Aramark apologizes for insensitivity of school lunch served on first day of Black History Month
By Nicole Chavez and Meron Moges-Gerbi, CNN
A middle school in New York and its food vendor, Aramark, apologized after students were served chicken and waffles, along with watermelon on the first day of Black History Month.
The lunch menu offered on February 1 at Nyack Middle School in Rockland County was “inexcusably insensitive and reflected a lack of understanding of our district’s vision to address racial bias,” David A. Johnson, the school’s principal, wrote in a letter to parents.
“We are extremely disappointed by this regrettable situation and apologize to the entire Nyack community for the cultural insensitivity displayed by our food service provider,” Johnson wrote.
The incident is the latest example of Black people continuing to battle misguided stereotypes about their fondness for certain foods and racist tropes against them, experts say.
Johnson said the lunch menu changed from what was originally planned. A lunch menu for the month of February posted on the school’s website shows the food vendor had planned to serve Philly cheesesteak, broccoli and fresh fruit on February 1.
James Montesano, the interim superintendent for Nyack Public Schools, told CNN the district has a longstanding commitment to equity.
“It is our hope that this incident on February 1st will be an opportunity to expand collective knowledge — beyond ‘sensitivity training’ — regarding the racialized systems in which we all live; and ultimately work towards undoing the negative impacts of these systems on our students, staff and school community,” Montesano said in a statement.
In a statement, Aramark apologized for the “unintentional insensitivity” shown by the company but said the menu was not intended as a cultural meal.
“We apologize for the unintentional insensitivity shown on February 1, the first day of Black History Month. While our menu was not intended as a cultural meal, we acknowledge that the timing was inappropriate, and our team should have been more thoughtful in its service,” the company said.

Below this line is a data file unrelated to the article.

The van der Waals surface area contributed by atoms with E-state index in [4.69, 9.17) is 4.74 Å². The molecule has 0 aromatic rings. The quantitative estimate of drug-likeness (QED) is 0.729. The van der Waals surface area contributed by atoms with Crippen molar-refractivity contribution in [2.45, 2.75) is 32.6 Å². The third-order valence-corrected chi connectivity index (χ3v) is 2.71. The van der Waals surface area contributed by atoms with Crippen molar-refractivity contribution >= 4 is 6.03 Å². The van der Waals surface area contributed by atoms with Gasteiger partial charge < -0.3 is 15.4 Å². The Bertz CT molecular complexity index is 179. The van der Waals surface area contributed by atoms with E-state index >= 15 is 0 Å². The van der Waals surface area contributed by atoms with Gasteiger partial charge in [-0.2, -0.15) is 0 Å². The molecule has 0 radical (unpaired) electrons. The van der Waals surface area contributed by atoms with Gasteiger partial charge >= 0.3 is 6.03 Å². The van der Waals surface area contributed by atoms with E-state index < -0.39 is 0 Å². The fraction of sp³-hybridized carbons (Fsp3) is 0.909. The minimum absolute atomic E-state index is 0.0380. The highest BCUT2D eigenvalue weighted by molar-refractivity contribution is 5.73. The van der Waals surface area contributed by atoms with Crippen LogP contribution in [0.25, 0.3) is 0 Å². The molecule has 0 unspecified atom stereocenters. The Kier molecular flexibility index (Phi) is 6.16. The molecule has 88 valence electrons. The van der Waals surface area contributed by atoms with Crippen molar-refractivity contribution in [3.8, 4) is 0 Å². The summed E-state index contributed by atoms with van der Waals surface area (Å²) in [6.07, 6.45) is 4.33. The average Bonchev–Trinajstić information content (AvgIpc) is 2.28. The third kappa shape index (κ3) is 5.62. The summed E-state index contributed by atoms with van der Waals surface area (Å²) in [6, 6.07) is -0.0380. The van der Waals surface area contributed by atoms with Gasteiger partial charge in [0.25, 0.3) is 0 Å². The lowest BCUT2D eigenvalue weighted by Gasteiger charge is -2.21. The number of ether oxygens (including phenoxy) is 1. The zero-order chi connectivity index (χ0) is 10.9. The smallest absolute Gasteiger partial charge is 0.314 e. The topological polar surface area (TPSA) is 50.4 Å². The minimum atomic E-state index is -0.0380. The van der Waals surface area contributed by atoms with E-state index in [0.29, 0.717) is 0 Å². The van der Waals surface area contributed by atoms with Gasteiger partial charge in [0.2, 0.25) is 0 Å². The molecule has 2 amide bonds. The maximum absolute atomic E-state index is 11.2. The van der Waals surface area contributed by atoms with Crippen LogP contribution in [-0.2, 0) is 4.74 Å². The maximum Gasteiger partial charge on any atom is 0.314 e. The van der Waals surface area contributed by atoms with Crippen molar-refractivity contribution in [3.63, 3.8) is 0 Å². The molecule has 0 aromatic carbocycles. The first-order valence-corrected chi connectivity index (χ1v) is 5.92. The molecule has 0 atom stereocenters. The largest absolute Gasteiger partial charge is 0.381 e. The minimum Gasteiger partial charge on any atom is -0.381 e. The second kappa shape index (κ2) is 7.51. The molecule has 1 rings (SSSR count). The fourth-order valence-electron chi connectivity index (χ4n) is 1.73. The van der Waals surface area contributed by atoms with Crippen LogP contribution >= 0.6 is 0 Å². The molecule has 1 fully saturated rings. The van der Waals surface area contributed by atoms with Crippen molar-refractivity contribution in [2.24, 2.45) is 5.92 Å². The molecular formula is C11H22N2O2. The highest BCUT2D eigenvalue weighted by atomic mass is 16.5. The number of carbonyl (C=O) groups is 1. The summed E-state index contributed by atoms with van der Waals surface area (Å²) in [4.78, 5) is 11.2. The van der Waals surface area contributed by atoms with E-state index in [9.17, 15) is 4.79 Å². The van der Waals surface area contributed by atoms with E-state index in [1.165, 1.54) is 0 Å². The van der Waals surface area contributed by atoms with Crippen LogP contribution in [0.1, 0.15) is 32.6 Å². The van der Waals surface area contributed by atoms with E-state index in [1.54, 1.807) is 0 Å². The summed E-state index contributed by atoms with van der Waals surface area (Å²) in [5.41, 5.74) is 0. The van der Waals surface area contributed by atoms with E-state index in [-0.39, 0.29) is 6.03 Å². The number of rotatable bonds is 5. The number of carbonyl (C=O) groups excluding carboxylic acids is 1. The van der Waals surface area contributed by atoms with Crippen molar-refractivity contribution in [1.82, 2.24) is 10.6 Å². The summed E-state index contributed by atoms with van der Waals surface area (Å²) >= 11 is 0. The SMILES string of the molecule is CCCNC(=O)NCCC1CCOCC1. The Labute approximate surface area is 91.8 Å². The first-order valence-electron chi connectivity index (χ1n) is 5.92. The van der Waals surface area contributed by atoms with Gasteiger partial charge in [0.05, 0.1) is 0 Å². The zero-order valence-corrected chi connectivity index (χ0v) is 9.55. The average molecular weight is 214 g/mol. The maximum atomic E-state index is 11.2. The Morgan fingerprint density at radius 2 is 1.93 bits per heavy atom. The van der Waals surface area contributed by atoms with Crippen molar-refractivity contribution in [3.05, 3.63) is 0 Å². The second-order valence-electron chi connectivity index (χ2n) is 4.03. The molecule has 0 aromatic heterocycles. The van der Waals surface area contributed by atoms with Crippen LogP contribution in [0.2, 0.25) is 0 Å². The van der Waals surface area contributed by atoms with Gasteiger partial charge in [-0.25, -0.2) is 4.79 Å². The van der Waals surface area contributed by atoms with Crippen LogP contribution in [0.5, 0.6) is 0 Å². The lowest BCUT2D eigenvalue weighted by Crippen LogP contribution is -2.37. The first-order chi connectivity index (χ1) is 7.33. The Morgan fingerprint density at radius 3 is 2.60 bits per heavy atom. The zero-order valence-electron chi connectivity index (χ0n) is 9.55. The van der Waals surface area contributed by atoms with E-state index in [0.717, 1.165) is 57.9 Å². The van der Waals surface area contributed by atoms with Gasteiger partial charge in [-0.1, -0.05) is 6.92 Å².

“This was a mistake and does not represent the values of our company, and we are committed to doing better in the future,” Aramark added.
Neither school officials nor Aramark discussed why and when the lunch menu was changed.
Aramark said the company will partner with the school district to ensure its employees “participate in training that aligns to the Nyack School District’s vision and commitment to equity-driven work.”
“We believe this will provide a good learning opportunity to deepen understanding on the impact of systemic biases and negative stereotypes concerning the African-American Community,” Aramark said in a statement.
Nicole Hines, president of the Nyack branch of the NAACP and a parent in the same school district, told CNN that some parents and students were upset and confused about the lunch menu choices. She said parents have discussed calling for Aramark’s contract to be dismissed.
Hines said the lunch menu served to students shows a lack of knowledge that needs to be addressed.
“We need to educate the folks who are in those spaces of doing these things on cultural competency, right, and knowing that adding these items together is going to cause harm for the students in the school and families and community,” she said. “I think the district has an opportunity here to do a couple of things and the community as a whole.”
Aramark has previously been criticized for offering food menus that were offensive to Black people. In 2018, two employees were fired after the food vendor served a Black History Month special lunch menu at a New York University dining hall that included ribs, collard greens, cornbread, smashed yams, mac and cheese and two beverages, red Kool-Aid and watermelon-flavored water.
The university’s Black Student Union described the menu as “problematic due to the inherent stereotypes associated with black people and southern soul food cuisine.” NYU no longer contracts Aramark as its food vendor, according to the university’s website.
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